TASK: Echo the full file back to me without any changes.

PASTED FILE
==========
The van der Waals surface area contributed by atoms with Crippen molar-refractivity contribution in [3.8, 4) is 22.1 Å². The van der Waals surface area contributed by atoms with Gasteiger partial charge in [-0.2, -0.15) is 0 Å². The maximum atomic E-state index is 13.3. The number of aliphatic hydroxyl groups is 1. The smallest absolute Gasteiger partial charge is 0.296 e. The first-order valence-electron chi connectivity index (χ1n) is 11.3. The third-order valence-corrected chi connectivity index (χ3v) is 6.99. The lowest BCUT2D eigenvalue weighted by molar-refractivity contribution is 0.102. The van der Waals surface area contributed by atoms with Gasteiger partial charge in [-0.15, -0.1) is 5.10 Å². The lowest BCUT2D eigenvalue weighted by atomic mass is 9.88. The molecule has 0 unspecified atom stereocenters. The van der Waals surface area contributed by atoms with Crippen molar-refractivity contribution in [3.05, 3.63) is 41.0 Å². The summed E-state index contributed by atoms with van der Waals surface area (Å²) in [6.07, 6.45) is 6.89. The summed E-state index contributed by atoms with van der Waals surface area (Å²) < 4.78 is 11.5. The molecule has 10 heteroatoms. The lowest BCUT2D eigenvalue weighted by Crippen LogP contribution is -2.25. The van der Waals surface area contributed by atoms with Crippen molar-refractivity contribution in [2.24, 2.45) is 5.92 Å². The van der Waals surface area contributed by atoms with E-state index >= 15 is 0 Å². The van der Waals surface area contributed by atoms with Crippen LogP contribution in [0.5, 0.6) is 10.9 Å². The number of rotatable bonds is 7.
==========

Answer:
The van der Waals surface area contributed by atoms with Crippen molar-refractivity contribution in [3.8, 4) is 22.1 Å². The van der Waals surface area contributed by atoms with Gasteiger partial charge in [-0.2, -0.15) is 0 Å². The maximum atomic E-state index is 13.3. The number of aliphatic hydroxyl groups is 1. The smallest absolute Gasteiger partial charge is 0.296 e. The first-order valence-electron chi connectivity index (χ1n) is 11.3. The third-order valence-corrected chi connectivity index (χ3v) is 6.99. The lowest BCUT2D eigenvalue weighted by molar-refractivity contribution is 0.102. The van der Waals surface area contributed by atoms with Gasteiger partial charge in [-0.15, -0.1) is 5.10 Å². The lowest BCUT2D eigenvalue weighted by atomic mass is 9.88. The molecule has 0 unspecified atom stereocenters. The van der Waals surface area contributed by atoms with Crippen molar-refractivity contribution in [3.05, 3.63) is 41.0 Å². The summed E-state index contributed by atoms with van der Waals surface area (Å²) in [6.07, 6.45) is 6.89. The summed E-state index contributed by atoms with van der Waals surface area (Å²) < 4.78 is 11.5. The molecule has 10 heteroatoms. The lowest BCUT2D eigenvalue weighted by Crippen LogP contribution is -2.25. The van der Waals surface area contributed by atoms with Crippen molar-refractivity contribution in [2.24, 2.45) is 5.92 Å². The van der Waals surface area contributed by atoms with E-state index >= 15 is 0 Å². The van der Waals surface area contributed by atoms with Crippen LogP contribution in [0.5, 0.6) is 10.9 Å². The number of rotatable bonds is 7.